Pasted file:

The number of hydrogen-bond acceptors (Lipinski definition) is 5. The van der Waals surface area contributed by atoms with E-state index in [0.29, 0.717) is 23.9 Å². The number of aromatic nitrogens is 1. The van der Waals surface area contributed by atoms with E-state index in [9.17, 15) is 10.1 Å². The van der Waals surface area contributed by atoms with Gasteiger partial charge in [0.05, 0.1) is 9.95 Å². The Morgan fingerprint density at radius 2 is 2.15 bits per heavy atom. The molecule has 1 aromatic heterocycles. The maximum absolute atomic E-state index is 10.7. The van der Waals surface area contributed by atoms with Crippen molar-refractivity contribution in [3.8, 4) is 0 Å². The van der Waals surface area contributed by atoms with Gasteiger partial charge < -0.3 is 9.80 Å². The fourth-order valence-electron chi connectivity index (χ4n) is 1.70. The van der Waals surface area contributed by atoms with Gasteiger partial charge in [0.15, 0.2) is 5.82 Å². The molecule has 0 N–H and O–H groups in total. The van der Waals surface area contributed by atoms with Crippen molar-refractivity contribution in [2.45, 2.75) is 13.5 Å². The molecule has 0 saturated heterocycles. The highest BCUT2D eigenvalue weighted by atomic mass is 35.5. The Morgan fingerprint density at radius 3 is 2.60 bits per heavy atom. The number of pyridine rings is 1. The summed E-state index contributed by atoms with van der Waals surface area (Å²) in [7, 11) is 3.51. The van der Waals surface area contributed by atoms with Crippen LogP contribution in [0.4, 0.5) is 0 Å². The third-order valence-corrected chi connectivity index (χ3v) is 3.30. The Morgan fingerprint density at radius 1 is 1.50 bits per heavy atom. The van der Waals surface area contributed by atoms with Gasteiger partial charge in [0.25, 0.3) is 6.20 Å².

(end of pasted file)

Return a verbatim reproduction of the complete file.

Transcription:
The number of hydrogen-bond acceptors (Lipinski definition) is 5. The van der Waals surface area contributed by atoms with E-state index in [0.29, 0.717) is 23.9 Å². The number of aromatic nitrogens is 1. The van der Waals surface area contributed by atoms with E-state index in [9.17, 15) is 10.1 Å². The van der Waals surface area contributed by atoms with Gasteiger partial charge in [0.05, 0.1) is 9.95 Å². The Morgan fingerprint density at radius 2 is 2.15 bits per heavy atom. The molecule has 1 aromatic heterocycles. The maximum absolute atomic E-state index is 10.7. The van der Waals surface area contributed by atoms with Crippen molar-refractivity contribution in [3.8, 4) is 0 Å². The van der Waals surface area contributed by atoms with Gasteiger partial charge < -0.3 is 9.80 Å². The fourth-order valence-electron chi connectivity index (χ4n) is 1.70. The van der Waals surface area contributed by atoms with Gasteiger partial charge in [0.15, 0.2) is 5.82 Å². The molecule has 0 N–H and O–H groups in total. The van der Waals surface area contributed by atoms with Crippen molar-refractivity contribution in [2.45, 2.75) is 13.5 Å². The molecule has 0 saturated heterocycles. The highest BCUT2D eigenvalue weighted by atomic mass is 35.5. The Morgan fingerprint density at radius 3 is 2.60 bits per heavy atom. The number of pyridine rings is 1. The summed E-state index contributed by atoms with van der Waals surface area (Å²) in [7, 11) is 3.51. The van der Waals surface area contributed by atoms with Crippen LogP contribution in [0.4, 0.5) is 0 Å². The third-order valence-corrected chi connectivity index (χ3v) is 3.30. The Morgan fingerprint density at radius 1 is 1.50 bits per heavy atom. The van der Waals surface area contributed by atoms with Gasteiger partial charge in [0.25, 0.3) is 6.20 Å².